Helena museum items tell community’s story

A country store display at the Helena Museum. (Contributed)

By LAURA BROOKHART / Community Columnist

An amazing transformation has now revealed itself both inside and out the old Masonic Lodge building.

The new exterior paint job is crisp, but the real treasure lies upstairs where the long-unused meeting room now houses some 30+ old photographs, enlarged and framed, and historical objects assembled by local historian Ken Penhale.

Penhale has organized the artifacts into sections/vignettes reflecting their usage.

“The oldest item,” he said, “is a candle mold from the late 1700s once belonging to Needham Lee.”

A rough-hewn wall displays old tools and gear from the coal-mining and railroad industry.

There is a representative country store counter with large register and scale from Mullins Grocery and a schoolroom of yesteryear, with a desk donated by Irene Mullins, former Helena teacher.

A showcase holds several items from the original Helena High School, including two ‘Monthly Report’ cards from 1887 and a ‘Souvenir Graduation Program’ from the Class of 1919.

There is an essential ‘Pencil Pointer’ pad (early sharpener) and a Latin textbook belonging to teacher James H. B. Hall. A weathered copy of McGuffey’s Sixth Eclectic Reader lies near a Helena P.T.A. program given out at a school auditorium presentation of ‘The Red-Headed Stepchild’ dated 1932.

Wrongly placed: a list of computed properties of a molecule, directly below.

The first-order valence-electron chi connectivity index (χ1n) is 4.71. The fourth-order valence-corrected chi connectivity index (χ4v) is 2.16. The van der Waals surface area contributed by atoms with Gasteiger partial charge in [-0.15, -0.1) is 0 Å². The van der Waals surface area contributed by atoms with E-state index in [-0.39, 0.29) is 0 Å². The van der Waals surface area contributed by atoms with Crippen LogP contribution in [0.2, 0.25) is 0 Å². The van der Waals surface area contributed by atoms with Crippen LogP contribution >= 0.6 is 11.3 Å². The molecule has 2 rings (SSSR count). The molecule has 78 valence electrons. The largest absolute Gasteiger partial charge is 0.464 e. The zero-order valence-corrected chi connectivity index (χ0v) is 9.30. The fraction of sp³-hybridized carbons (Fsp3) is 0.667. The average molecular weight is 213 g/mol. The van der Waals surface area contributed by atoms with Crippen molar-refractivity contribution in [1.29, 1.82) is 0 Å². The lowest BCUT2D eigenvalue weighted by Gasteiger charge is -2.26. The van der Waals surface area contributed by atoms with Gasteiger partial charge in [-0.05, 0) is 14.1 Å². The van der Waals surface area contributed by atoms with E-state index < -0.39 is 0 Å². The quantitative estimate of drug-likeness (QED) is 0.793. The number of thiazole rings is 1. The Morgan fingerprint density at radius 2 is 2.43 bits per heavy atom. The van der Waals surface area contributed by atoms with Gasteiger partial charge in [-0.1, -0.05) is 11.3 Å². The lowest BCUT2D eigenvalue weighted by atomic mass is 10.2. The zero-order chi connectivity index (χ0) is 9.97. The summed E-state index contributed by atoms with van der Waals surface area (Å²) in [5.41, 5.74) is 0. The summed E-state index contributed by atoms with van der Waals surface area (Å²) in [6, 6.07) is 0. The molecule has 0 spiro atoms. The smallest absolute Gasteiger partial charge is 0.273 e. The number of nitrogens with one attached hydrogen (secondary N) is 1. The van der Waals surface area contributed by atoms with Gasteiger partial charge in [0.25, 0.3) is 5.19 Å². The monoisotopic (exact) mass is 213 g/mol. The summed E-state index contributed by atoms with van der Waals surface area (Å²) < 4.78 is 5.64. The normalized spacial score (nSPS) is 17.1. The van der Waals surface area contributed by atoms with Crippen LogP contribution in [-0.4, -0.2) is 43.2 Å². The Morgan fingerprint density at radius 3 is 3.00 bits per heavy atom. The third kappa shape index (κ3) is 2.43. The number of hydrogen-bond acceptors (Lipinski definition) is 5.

Representing the home front, a selection of wooden rolling pins of various sizes from the collection of Frances Hinds hang nearby a beautiful old wood-fired ‘High Class’ model cook stove donated by Pam McGraw.

Adjacent sits an early model sewing machine once belonging to Molly Harris and donated by her son, Billy Dean Harris. Harris remembers his mother sewing for all the local folks.

“People would send her their measurements, and she would make patterns from newspaper. When a garment was finished, she would send me and my sister Jean out to deliver it. As a widow and single mother, this was her livelihood.

“Many clothing items were made from feed or flour sacks,” he added. “Women would get together and exchange sack designs along with a gossip session.”

Molly Harris also kept a quilt frame set up — she charged $3 for a quilt.

A column of post office boxes stands by photos of two of the early post office locations. Prior to these dedicated buildings, the post office around 1918 was inside the Helena Drug Company.

Penhale also points out a sheet of USPS stationary circa 1879. It was an efficient use of paper, where the letter, once written, folded up to become the stamped envelope.

“We even have a mystery object,” Penhale says. “We don’t have a clue what this lidded copper tin is that looks sort of like a canteen. It has a lining and there is the outline where an instrument of some sort would have been encased. It has hooks to strap it onto the body.”

Penhale would like to hear from anyone who might know its identity and use.

Open house at Helena History Museum is set for Sunday, Sept. 11 from 2-5 p.m.